Working among Muslim Arabs in the Middle East, much of my time is spent trying to find bridges to the gospel that my Muslim friends will understand. I read books, talk with other missionaries around the Muslim world, strategize, plan, translate stories and work tirelessly for the goal of Muslims coming to Jesus. For a decade this has been my life. And I love it.

I never expected the Western Christian subculture of fifteen years ago to infiltrate my Middle Eastern life.

Let me set the stage.

It’s crazy hot outside, but I wear my very conservative, bum-covering clothes with a scarf around my neck. I walk into a women’s clothing shop where I’ve developed a friendship with the three women who work there. They all wear the traditional hijab (head scarf) and modest clothing. We chat about life over syrupy tea while I prayerfully seek ways to bring Jesus into the conversation.

This particular afternoon proved very difficult. They didn’t want to hear the stories I so painstakingly memorized in Arabic that showed our need for a Savior. They wanted to just feed me gross, rotten, raw, slimy fish and watch my face as I gagged it down. I was not amused.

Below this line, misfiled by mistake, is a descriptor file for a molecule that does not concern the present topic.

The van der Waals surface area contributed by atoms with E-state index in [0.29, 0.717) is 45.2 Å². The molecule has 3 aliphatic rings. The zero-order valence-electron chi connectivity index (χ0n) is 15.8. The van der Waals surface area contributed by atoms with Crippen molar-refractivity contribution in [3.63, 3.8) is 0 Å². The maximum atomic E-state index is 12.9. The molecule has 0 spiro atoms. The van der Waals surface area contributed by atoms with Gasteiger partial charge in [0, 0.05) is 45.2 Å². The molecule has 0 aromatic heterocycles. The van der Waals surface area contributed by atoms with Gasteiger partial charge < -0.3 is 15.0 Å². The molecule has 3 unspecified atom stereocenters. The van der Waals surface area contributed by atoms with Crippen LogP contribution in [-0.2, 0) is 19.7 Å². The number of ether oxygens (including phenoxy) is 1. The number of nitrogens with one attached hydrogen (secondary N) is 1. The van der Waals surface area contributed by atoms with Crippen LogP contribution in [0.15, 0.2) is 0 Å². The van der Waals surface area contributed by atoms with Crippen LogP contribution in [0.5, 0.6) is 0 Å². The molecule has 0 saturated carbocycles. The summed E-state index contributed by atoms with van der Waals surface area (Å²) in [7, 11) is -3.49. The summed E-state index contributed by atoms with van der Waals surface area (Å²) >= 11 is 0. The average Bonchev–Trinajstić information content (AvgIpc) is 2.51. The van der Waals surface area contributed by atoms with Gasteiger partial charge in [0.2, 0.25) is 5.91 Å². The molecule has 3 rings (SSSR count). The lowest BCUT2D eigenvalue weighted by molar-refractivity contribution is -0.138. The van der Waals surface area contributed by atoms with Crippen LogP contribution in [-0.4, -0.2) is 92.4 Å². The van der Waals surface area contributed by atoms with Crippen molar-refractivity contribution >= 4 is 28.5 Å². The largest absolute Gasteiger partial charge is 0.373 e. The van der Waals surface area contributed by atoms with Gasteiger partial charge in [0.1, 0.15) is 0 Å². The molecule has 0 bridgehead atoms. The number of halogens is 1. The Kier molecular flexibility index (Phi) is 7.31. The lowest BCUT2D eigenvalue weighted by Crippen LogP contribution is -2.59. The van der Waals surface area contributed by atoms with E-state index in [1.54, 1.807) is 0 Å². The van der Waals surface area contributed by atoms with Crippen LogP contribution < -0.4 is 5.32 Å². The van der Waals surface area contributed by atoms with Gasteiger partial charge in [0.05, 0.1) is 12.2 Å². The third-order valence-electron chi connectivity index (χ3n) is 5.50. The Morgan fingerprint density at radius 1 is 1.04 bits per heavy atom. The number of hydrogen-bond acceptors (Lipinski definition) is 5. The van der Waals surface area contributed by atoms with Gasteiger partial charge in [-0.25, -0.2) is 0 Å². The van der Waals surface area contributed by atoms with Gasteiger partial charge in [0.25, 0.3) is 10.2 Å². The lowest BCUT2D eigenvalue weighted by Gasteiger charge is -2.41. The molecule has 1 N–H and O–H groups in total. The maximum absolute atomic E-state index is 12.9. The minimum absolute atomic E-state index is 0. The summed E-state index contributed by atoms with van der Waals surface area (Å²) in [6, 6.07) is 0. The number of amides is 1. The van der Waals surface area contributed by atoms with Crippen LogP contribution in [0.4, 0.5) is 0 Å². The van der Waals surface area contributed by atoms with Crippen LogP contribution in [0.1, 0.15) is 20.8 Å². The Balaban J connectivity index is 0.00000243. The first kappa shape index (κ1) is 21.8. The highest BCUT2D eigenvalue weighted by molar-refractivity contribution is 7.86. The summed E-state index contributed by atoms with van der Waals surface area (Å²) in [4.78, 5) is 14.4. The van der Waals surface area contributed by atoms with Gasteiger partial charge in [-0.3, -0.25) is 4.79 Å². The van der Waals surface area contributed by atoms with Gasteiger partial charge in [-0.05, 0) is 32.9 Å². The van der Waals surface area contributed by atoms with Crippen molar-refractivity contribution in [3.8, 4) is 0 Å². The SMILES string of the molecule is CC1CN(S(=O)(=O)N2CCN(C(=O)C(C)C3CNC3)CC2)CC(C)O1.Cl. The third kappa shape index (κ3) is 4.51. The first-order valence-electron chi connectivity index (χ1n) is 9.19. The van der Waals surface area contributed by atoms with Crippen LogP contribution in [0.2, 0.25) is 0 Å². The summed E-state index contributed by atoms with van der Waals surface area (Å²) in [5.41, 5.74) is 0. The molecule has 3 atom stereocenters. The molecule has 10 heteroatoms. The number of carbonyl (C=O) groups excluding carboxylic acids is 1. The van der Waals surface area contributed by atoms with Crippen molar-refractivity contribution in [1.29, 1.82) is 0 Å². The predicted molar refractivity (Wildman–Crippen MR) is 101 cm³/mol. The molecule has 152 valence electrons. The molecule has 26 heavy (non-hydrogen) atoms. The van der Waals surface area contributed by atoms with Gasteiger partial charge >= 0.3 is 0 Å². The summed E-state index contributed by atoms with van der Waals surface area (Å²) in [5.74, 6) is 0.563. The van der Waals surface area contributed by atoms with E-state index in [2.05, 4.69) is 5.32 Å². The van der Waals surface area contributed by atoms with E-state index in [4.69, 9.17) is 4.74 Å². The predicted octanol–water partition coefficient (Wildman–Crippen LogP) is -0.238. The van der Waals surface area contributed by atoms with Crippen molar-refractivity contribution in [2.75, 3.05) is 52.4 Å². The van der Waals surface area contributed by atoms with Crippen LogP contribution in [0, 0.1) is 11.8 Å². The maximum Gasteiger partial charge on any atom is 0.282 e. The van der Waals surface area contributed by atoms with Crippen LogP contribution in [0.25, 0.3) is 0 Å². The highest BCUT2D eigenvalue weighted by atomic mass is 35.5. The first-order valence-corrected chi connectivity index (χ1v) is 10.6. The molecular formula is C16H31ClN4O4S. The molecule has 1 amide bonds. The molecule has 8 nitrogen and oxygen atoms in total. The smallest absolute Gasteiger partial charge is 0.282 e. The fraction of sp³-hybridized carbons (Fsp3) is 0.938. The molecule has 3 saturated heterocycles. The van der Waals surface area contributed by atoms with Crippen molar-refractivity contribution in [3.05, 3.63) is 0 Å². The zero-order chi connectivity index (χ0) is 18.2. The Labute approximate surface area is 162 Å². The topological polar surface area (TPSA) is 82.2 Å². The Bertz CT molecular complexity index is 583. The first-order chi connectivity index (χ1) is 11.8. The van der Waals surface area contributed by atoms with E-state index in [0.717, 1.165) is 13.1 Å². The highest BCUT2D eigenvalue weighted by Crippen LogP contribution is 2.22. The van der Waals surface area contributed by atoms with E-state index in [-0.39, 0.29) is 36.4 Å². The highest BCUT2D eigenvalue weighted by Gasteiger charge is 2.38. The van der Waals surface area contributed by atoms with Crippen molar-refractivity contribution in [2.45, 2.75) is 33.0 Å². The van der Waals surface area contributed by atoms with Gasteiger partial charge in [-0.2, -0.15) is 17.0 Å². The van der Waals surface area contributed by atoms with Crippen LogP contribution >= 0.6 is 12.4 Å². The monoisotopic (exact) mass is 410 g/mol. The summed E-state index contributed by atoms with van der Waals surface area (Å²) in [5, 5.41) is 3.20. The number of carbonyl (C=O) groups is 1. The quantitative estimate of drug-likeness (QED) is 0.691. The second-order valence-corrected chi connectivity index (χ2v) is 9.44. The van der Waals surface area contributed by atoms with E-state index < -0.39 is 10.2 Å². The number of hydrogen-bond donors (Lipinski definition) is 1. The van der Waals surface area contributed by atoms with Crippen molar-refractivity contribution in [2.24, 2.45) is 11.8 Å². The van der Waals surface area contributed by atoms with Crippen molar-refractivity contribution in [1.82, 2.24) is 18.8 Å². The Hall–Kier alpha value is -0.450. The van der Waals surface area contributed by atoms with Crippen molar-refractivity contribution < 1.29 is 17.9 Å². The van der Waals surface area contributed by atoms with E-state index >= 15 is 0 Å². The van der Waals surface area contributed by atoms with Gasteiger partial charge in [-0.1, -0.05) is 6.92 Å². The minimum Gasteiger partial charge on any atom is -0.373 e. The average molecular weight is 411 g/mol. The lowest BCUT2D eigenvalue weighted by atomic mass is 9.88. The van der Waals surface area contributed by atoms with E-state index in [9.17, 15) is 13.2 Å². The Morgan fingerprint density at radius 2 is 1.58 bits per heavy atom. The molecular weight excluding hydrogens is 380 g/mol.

But in the middle of my prayer asking God to make the nasty fish taste like chocolate, I saw it—a brightly colored bracelet on the wrist of my Muslim friend.

Arabs generally love all things brightly colored, so that didn’t surprise me. What did surprise me was the English letters on it. My friend doesn’t speak English and had no idea what it said. She just liked the bright pink color.

The bracelet said “W.W.J.D.”

I was stunned. Images of my high school days flashed before my eyes. My entire youth group wore those—ages ago. It was nearly a cultish mantra. It definitely became a way of labeling those who truly followed Jesus and those who were just “casual” Christians.

And here in the middle of a weird women’s clothing store in a creepy mall by my apartment, a Muslim woman was wearing a bright pink W.W.J.D. bracelet.

And she had no idea what it meant! I stood there stunned for a moment as my friend stared at me questioningly. Then I tried to explain what it meant in very awkward, very stilted Arabic. I’ve never had to explain W.W.J.D. to a Muslim before—I wasn’t even good at explaining the W.W.J.D. bracelet to Americans in high school!

She didn’t completely understand it all, but it was a start. So that’s something.

So thank you, strange American Christian subculture. Today your weird ways paved the way for my friend to hear the gospel.

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